The most fabulous new site that I've been using lately for my research is RIAMCO, The Rhode Island Archives and Manuscript Collections Online (http://dl.lib.brown.edu/riamco/). This website allows you to search several manuscript collections at repositories all over RI with one website. The website is sponsored by a consortium of 10 members including Brown University, Providence College, the University of Rhode Island, Rhode Island Historical Society and others.
It's a great way to search for unique items related to the history of RI and our families from one search engine, rather than going to search each one independently. Many universities and colleges have fabulous special collections that are available for research, and a search of those resources should be included in any "reasonably exhaustive" search for information. They may not be well publicized, but you never know what unique gems you may discover.
There are some caveats to using RIAMCO that I've discovered already. Not everything that the participating members have in their collections "pops up" when you do a search. And not all the RI repositories that have unique collections are represented. For example, while the RI State Archives has a variety of fabulous and unique manuscript collections (particularly those relating to Narragansett tribal affairs), they may not all show up in your search. The information that you get out is only what the consortium members have added to the database. Additionally, there are some possible repositories that we can think of that aren't represented such as Rhode Island College, and the West Warwick Public Library (they have a really fabulous photograph collection!) But, I think what it does is that it reminds us that there are a number of special collections that deserve attention in our family history research, and that can provide in-depth and unique materials that can make our work come alive.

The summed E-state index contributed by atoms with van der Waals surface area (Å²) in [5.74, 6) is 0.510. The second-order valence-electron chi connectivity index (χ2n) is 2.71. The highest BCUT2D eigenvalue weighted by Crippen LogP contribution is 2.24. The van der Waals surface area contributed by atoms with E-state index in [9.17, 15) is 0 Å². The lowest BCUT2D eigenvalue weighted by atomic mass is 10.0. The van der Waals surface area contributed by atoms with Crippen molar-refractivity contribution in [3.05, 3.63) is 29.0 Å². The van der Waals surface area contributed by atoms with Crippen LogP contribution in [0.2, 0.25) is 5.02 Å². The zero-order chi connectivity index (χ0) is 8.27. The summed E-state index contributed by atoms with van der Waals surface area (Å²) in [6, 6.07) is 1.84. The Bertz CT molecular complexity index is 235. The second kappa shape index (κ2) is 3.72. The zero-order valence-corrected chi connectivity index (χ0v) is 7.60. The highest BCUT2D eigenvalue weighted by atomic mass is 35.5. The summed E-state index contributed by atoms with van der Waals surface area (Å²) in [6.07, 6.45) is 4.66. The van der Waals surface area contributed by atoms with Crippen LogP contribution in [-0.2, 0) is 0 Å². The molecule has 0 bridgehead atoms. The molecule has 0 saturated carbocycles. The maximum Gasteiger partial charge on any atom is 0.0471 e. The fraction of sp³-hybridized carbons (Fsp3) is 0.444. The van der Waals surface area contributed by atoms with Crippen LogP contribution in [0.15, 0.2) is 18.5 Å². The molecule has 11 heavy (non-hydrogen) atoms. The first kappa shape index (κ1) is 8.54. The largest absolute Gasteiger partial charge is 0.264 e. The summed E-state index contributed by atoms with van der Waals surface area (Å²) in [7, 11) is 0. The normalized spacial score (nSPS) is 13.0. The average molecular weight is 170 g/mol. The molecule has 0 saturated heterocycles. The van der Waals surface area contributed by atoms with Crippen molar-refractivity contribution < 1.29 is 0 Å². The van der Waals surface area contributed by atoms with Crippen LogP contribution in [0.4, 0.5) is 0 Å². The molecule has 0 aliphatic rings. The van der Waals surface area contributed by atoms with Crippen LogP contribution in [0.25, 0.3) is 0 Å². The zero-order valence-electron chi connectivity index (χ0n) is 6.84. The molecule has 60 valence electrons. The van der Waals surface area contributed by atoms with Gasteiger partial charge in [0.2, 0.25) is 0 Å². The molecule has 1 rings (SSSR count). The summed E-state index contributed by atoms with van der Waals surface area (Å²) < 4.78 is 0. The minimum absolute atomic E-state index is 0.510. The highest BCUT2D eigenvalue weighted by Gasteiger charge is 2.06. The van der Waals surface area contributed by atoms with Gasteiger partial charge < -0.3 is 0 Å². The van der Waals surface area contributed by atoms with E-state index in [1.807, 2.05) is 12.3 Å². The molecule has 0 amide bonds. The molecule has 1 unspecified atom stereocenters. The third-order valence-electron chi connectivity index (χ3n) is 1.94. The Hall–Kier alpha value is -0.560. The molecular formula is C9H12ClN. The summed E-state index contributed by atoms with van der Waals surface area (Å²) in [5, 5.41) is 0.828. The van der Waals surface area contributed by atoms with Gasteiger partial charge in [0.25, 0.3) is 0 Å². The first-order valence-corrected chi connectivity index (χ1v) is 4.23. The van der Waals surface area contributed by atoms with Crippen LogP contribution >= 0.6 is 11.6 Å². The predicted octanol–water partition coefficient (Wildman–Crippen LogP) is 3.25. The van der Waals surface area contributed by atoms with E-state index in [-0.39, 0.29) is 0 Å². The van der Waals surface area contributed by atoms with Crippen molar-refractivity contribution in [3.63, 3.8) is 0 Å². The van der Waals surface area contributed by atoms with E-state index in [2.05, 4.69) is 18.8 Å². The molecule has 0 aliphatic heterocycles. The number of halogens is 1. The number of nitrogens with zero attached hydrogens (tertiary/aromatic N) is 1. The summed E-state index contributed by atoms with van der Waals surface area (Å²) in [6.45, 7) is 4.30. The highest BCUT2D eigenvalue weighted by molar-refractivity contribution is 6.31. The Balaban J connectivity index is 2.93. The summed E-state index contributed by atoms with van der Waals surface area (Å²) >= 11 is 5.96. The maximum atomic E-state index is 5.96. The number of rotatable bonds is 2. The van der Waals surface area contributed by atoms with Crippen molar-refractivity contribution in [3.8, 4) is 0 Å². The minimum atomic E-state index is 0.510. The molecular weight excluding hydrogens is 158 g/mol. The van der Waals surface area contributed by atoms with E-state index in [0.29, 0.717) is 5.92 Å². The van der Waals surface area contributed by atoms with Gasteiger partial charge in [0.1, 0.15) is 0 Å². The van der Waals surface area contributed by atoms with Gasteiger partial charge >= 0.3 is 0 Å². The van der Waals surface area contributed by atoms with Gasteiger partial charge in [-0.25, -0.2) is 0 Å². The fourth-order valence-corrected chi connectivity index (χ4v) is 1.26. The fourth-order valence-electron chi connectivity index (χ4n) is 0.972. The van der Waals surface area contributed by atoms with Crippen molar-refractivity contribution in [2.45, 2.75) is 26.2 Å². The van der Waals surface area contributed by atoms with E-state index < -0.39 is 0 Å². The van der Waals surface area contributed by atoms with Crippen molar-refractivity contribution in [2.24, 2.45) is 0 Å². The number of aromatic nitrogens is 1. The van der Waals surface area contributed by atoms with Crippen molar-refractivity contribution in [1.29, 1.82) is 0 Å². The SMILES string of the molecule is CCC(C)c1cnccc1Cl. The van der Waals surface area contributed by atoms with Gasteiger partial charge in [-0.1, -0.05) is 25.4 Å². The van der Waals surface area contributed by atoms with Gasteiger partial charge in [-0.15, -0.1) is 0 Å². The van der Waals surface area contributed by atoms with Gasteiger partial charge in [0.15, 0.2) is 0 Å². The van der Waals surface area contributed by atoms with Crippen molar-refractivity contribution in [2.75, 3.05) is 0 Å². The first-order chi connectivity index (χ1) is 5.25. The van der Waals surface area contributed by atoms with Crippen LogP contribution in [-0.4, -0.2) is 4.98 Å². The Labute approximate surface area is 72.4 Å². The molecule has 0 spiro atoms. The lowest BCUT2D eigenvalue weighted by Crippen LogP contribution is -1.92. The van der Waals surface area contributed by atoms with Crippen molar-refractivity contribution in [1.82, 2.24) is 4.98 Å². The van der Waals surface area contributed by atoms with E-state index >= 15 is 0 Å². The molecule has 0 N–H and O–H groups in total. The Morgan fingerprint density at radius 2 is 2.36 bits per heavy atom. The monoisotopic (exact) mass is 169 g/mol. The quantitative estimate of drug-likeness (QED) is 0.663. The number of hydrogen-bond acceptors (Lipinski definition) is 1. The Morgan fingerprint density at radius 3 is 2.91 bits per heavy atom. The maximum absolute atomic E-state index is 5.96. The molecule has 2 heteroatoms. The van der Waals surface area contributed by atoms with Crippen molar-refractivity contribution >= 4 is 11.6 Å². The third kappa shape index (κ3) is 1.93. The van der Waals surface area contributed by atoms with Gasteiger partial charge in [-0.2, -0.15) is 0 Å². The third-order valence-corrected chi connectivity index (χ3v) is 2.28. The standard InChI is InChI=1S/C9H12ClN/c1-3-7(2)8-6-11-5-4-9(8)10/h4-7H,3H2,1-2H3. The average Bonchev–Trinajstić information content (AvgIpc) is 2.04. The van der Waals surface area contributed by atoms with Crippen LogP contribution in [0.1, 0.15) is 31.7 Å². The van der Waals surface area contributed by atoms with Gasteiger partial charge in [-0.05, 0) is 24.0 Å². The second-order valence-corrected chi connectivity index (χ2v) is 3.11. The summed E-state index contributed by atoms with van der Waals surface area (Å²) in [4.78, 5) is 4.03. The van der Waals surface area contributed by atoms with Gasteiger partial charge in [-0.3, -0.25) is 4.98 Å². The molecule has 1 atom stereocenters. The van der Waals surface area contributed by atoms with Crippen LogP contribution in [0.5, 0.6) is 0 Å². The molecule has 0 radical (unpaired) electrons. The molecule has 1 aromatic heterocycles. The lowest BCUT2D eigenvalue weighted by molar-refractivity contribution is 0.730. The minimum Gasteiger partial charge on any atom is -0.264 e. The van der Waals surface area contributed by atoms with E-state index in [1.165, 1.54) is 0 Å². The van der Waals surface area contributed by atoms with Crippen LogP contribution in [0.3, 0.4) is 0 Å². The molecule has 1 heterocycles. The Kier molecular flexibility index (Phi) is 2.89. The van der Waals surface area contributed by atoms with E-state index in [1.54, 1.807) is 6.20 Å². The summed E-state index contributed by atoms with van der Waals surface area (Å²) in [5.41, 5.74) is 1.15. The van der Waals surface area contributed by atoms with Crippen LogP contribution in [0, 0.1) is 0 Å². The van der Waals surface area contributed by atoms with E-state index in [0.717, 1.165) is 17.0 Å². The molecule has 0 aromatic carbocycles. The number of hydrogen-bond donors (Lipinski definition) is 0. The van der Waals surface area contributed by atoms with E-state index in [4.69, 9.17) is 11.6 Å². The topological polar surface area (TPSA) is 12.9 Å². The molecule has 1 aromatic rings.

Check them out, and encourage any repositories you use that aren't members already to join the Consortium! By using these resources, we are showing the value these materials have, and why they should continue to be preserved!